$3bn IMF deal: Ghana/Official Creditors Reach Debt Treatment Deal

The Government of Ghana has announced that it has reached an agreement with its Official Creditors under the G20 Common Framework, on a comprehensive Debt Treatment Beyond the Debt Service Suspension Initiative.

In a statement, the Finance Ministry said, “Following the successful completion of the Domestic Debt Exchange Programme (DDEP) in 2023, this development constitutes a significant positive step towards restoring Ghana’s long-term debt sustainability”.

The Government of Ghana commended the support and cooperation of its Official Creditors in reaching this agreement, which, it noted, “demonstrates a mutual commitment to restoring debt sustainability in line with the International Monetary Fund (IMF) programme targets”.

The statement added that the government is “confident that this debt treatment, which entails significant flow relief during the programme period, will allow for the allocation of additional financial resources towards critical public investments, particularly in healthcare, education, and infrastructure development”.

“The terms of the agreed debt treatment are expected to be formalised in a Memorandum of Understanding between Ghana and Official Creditors, which will then be implemented through bilateral agreements with each member of the Official Creditor Committee”, the statement announced.

It noted that the government of Ghana looks forward to further engaging with the Official Creditors “to ensure prompt implementation of the agreed terms”.

“This agreement with the Official Creditors paves the way for IMF Executive Board approval of the first review of the Fund-supported programme, allowing for the next tranche of IMF financing of US$600 million to be disbursed”, the government said, indicating: “The IMF Board Approval should also trigger World Bank Board consideration of US$300 million Development Policy Operation (DPO) financing”.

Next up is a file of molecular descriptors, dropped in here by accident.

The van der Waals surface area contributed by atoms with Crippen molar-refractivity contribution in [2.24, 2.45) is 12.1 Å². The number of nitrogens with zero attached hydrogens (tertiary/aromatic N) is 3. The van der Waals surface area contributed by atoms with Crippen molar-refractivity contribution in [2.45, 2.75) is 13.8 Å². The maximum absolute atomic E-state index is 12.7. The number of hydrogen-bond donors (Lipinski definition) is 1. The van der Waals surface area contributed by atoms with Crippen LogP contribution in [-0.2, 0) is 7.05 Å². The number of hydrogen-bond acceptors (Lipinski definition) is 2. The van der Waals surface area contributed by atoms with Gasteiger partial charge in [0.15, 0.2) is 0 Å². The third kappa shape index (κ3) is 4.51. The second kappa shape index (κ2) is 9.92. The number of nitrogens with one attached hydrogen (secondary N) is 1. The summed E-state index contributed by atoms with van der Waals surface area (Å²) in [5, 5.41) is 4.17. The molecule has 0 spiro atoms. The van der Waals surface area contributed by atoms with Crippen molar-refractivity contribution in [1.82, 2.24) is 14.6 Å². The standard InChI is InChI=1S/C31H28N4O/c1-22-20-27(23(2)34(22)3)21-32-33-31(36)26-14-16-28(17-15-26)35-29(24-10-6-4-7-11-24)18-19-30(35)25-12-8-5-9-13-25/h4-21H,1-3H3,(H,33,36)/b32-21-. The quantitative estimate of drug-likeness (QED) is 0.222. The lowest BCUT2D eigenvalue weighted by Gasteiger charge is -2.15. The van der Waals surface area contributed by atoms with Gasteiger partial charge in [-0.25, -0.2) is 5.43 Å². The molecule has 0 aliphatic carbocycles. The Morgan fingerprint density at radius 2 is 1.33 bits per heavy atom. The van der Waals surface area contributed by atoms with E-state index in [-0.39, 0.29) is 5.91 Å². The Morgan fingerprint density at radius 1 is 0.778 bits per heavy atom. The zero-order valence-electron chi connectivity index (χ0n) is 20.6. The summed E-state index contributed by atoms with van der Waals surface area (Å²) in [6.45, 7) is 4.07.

In addition, the government said “the World Bank is expected to support the Ghana Financial Stability Fund with US$250 million to help address the impact of the Domestic Debt Exchange Programme (DDEP) on the financial sector. These disbursements are key for Ghana’s economic recovery and ambitious reform agenda”.

“Ghana has indeed turned the corner, as evidenced by the:

i. Decline in inflation to 23.2% in December 2023 from 54.2% in December 2022;

ii. Relative strong performance of the Ghana cedi which reported a marginal depreciation of 7.2% between February and December 2023, compared to 28.4% during the same period in 2022;

iii. Overall real GDP growth of 2.8% for the first three quarters of 2023, higher than the 2023 initial GDP growth target of 1.5%”, the statement asserted.

“Today’s agreement with Official Creditors will support ongoing engagements with Ghana’s commercial creditors, including bondholders. The Government of Ghana remains committed to reaching an agreement with its commercial creditors as soon as possible and takes this opportunity to thank all stakeholders. The Ministry of Finance hereby reiterates its commitment to restoring Ghana’s long-term debt sustainability and strengthening macroeconomic stability”.

Source: classfmonline

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